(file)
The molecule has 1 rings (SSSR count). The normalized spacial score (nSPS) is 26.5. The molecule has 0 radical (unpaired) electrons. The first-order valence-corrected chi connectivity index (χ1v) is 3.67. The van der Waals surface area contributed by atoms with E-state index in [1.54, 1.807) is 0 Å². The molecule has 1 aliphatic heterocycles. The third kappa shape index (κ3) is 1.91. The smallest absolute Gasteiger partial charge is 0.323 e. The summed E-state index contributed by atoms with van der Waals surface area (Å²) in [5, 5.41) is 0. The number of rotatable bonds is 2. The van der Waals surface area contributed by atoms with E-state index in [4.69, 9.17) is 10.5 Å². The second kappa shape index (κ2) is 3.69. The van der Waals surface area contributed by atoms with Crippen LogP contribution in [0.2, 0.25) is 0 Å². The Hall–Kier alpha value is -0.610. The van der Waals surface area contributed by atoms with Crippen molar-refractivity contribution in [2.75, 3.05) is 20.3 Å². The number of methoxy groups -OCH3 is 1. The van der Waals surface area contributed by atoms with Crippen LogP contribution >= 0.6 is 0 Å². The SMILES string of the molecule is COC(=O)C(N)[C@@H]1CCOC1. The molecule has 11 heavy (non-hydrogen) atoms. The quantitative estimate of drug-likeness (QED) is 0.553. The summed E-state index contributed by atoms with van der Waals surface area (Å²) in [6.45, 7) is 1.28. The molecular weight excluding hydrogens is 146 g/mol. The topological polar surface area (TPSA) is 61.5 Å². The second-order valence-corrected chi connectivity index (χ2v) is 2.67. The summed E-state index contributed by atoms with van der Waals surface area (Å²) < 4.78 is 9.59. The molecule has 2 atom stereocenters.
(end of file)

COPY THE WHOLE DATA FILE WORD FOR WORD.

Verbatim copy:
The molecule has 1 rings (SSSR count). The normalized spacial score (nSPS) is 26.5. The molecule has 0 radical (unpaired) electrons. The first-order valence-corrected chi connectivity index (χ1v) is 3.67. The van der Waals surface area contributed by atoms with E-state index in [1.54, 1.807) is 0 Å². The molecule has 1 aliphatic heterocycles. The third kappa shape index (κ3) is 1.91. The smallest absolute Gasteiger partial charge is 0.323 e. The summed E-state index contributed by atoms with van der Waals surface area (Å²) in [5, 5.41) is 0. The number of rotatable bonds is 2. The van der Waals surface area contributed by atoms with E-state index in [4.69, 9.17) is 10.5 Å². The second kappa shape index (κ2) is 3.69. The van der Waals surface area contributed by atoms with Crippen LogP contribution in [0.2, 0.25) is 0 Å². The Hall–Kier alpha value is -0.610. The van der Waals surface area contributed by atoms with Crippen molar-refractivity contribution in [2.75, 3.05) is 20.3 Å². The number of methoxy groups -OCH3 is 1. The van der Waals surface area contributed by atoms with Crippen LogP contribution >= 0.6 is 0 Å². The SMILES string of the molecule is COC(=O)C(N)[C@@H]1CCOC1. The molecule has 11 heavy (non-hydrogen) atoms. The quantitative estimate of drug-likeness (QED) is 0.553. The summed E-state index contributed by atoms with van der Waals surface area (Å²) in [6.45, 7) is 1.28. The molecular weight excluding hydrogens is 146 g/mol. The topological polar surface area (TPSA) is 61.5 Å². The second-order valence-corrected chi connectivity index (χ2v) is 2.67. The summed E-state index contributed by atoms with van der Waals surface area (Å²) < 4.78 is 9.59. The molecule has 2 atom stereocenters.